“My dream is to help improve the lives of other children in my circumstances. I want to fight child abuse using the passion and experience of my life. Stop telling abused children that their pain is not a big deal that there are people worse off than they are. No one should ever belittle someone else’s suffering,” urges Nabukeera.
Her passion to pursue her goal of social work majorly influenced her choice of course at university. And she chose the university because she wanted a place that did not have things that would distract her from her mission.
“My friends used to talk about how strict UCU was as cautionary tales but for my uncle and I, that was what we were looking for in a university. There were some adjustments needed on my side concerning the dress code but after that I settled in and enjoyed my stay at the university,” Nabukeera recounts.
Nabukeera credits all her lecturers for mentoring her especially Doris Birungi who took her under her wing and provided counselling and guidance that was above and beyond her professional duties.
As groundwork to her life’s calling, Nabukeera started a foundation, the Aisha Nabukeera Foundation that aims at helping children in need. “I have not been able to do as much as I would have liked because of my schedule but now that I have finished school I will get that going once again. My motivation is to make sure that no child ever gets to feel the pain, frustration and anger I felt as a child,” she says.
“My biggest lesson has been inner strength. Throughout my life, I have had to understand the importance of overcoming adversity and continue to be strong on the inside. I have learned that strangers can be more helpful than family. I remember after the arson attempt, my close family just abandoned me, it was a stranger who took pity on me and built me into the person I am today.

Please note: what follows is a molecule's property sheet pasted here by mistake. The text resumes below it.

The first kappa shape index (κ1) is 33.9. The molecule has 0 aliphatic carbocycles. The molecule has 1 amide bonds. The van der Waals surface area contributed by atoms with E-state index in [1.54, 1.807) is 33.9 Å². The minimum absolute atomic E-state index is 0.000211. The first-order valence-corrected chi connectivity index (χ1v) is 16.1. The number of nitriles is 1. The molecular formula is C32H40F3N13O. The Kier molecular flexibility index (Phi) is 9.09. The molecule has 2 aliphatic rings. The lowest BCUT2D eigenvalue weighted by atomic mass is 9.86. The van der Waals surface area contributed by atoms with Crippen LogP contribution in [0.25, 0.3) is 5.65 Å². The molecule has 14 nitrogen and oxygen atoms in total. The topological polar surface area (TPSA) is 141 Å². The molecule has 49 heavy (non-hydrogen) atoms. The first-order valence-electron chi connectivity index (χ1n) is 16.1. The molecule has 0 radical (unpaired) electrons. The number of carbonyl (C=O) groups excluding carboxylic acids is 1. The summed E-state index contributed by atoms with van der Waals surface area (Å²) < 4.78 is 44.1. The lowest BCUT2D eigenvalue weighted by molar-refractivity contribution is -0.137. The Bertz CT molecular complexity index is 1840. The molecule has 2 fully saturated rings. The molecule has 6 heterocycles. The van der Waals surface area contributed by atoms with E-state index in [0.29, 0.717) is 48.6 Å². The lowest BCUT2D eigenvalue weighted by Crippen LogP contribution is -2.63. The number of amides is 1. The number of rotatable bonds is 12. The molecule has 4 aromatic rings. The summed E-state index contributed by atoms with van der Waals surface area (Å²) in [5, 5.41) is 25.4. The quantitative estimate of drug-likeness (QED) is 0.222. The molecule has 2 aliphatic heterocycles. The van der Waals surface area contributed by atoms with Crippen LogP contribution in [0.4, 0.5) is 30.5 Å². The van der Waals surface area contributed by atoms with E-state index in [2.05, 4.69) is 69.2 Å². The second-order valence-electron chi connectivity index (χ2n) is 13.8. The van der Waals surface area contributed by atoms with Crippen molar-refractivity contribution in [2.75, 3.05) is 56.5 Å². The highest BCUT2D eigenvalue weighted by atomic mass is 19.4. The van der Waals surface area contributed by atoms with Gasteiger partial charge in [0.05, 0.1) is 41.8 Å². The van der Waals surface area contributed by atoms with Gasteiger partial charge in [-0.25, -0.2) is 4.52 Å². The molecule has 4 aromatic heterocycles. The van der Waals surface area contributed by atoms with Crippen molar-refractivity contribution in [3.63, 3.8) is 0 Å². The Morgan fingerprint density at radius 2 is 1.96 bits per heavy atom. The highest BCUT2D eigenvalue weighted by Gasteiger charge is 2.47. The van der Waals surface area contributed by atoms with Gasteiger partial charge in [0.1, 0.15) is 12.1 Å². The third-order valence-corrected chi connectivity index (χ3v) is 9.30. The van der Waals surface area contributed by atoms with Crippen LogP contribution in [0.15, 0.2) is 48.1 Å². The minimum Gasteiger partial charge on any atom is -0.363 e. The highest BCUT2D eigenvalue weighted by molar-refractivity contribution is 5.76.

“I also believe that there is good in everyone and in every situation if you are wise and patient enough to see it,” she reflects.
“Help people even when you know they will not help you back,” Nabukeera shares.
It has been a long journey of pain and misery since I was abused as a child. I cannot say much about what I went through except to treasure and appreciate those who stood by me,” Nabukeera adds.
Asked to point out the biggest milestones in her life, Nabukeera says everyday she wakes up alive and well feels like a milestone that should be celebrated. “Once you realise how easy it is for everything to come to an end you appreciate life more never taking any moment for granted,” she adds.
However, of all those precious moments some stand out more for Aisha Nabukeera.
Going back to school
“This particular topic brings tears to my eyes. It makes me very emotional because it is by far the best thing that ever happened to me. After the arson attempt most of my family abandoned me. Going to school was just out of question for me. I was treated as a hopeless case and so I lost all hope. I thought it was the end of my life which made me so bitter and angry at the world. That was until Uncle Gashumba came into my life and assured me that I would go back to school.
I always think of my first day at school as the first day of my better life. Getting a scholarship at St Lawrence Schools and Colleges from the late Prof Lawrence Mukiibi (RIP) also really changed my life.”
Miss Uganda pageant 2015/2016
“Joining the Miss Uganda pageant was not about me; it was about showing every young girl out there who feels overwhelmed by the uncontrollable circumstances in their lives, that all is not finished. I wanted them to learn from my experience that life has many twists and turns; some may not be easy to navigate but they will get a break, things will get better. And I wanted that young girl who is ashamed of her scars whether physical or emotional to know that those scars make them stronger, more interesting people. It was also a rewarding experience for me; I met amazing young women and learned valuable life lessons.”
“Growing up in Masaka, the only thing I wanted was to have a university education because I knew this was the only thing that would make a difference in my life. I always dreamed of that day when I would put on that gown and be part of those happy graduands. For a while there, I felt I would never live to see this day but now that it has happened it is indeed a dream come true.”